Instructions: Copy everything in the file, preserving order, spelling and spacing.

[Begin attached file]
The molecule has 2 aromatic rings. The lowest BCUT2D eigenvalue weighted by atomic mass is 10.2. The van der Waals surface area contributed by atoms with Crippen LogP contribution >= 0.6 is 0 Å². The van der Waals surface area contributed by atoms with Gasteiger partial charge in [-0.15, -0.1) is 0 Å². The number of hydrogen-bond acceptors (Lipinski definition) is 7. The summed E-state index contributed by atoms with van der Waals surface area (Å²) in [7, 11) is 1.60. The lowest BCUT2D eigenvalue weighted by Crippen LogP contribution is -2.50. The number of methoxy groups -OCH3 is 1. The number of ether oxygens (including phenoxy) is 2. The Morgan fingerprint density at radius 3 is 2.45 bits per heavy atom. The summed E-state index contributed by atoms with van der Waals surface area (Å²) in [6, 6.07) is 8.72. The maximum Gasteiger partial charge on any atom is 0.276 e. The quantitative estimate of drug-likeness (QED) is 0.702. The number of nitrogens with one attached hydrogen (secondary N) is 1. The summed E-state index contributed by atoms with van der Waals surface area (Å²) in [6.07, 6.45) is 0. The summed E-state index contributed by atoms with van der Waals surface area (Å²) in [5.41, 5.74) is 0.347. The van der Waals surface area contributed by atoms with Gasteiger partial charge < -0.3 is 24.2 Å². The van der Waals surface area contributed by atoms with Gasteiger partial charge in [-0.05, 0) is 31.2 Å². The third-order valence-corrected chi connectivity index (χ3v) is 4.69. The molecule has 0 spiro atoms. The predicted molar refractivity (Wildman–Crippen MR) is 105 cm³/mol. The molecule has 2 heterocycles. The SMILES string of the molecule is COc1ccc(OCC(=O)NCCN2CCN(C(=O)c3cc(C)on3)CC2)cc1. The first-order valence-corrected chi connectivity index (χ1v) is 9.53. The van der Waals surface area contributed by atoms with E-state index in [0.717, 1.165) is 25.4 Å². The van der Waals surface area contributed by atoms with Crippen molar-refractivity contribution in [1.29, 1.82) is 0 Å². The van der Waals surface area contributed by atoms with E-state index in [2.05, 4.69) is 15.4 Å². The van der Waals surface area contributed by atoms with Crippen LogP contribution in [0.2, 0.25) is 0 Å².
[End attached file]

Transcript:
The molecule has 2 aromatic rings. The lowest BCUT2D eigenvalue weighted by atomic mass is 10.2. The van der Waals surface area contributed by atoms with Crippen LogP contribution >= 0.6 is 0 Å². The van der Waals surface area contributed by atoms with Gasteiger partial charge in [-0.15, -0.1) is 0 Å². The number of hydrogen-bond acceptors (Lipinski definition) is 7. The summed E-state index contributed by atoms with van der Waals surface area (Å²) in [7, 11) is 1.60. The lowest BCUT2D eigenvalue weighted by Crippen LogP contribution is -2.50. The number of methoxy groups -OCH3 is 1. The number of ether oxygens (including phenoxy) is 2. The Morgan fingerprint density at radius 3 is 2.45 bits per heavy atom. The summed E-state index contributed by atoms with van der Waals surface area (Å²) in [6, 6.07) is 8.72. The maximum Gasteiger partial charge on any atom is 0.276 e. The quantitative estimate of drug-likeness (QED) is 0.702. The number of nitrogens with one attached hydrogen (secondary N) is 1. The summed E-state index contributed by atoms with van der Waals surface area (Å²) in [6.07, 6.45) is 0. The summed E-state index contributed by atoms with van der Waals surface area (Å²) in [5.41, 5.74) is 0.347. The van der Waals surface area contributed by atoms with Gasteiger partial charge < -0.3 is 24.2 Å². The van der Waals surface area contributed by atoms with Gasteiger partial charge in [-0.05, 0) is 31.2 Å². The third-order valence-corrected chi connectivity index (χ3v) is 4.69. The molecule has 0 spiro atoms. The predicted molar refractivity (Wildman–Crippen MR) is 105 cm³/mol. The molecule has 2 heterocycles. The SMILES string of the molecule is COc1ccc(OCC(=O)NCCN2CCN(C(=O)c3cc(C)on3)CC2)cc1. The first-order valence-corrected chi connectivity index (χ1v) is 9.53. The van der Waals surface area contributed by atoms with E-state index in [0.717, 1.165) is 25.4 Å². The van der Waals surface area contributed by atoms with Crippen molar-refractivity contribution in [1.29, 1.82) is 0 Å². The van der Waals surface area contributed by atoms with E-state index in [2.05, 4.69) is 15.4 Å². The van der Waals surface area contributed by atoms with Crippen LogP contribution in [0.2, 0.25) is 0 Å².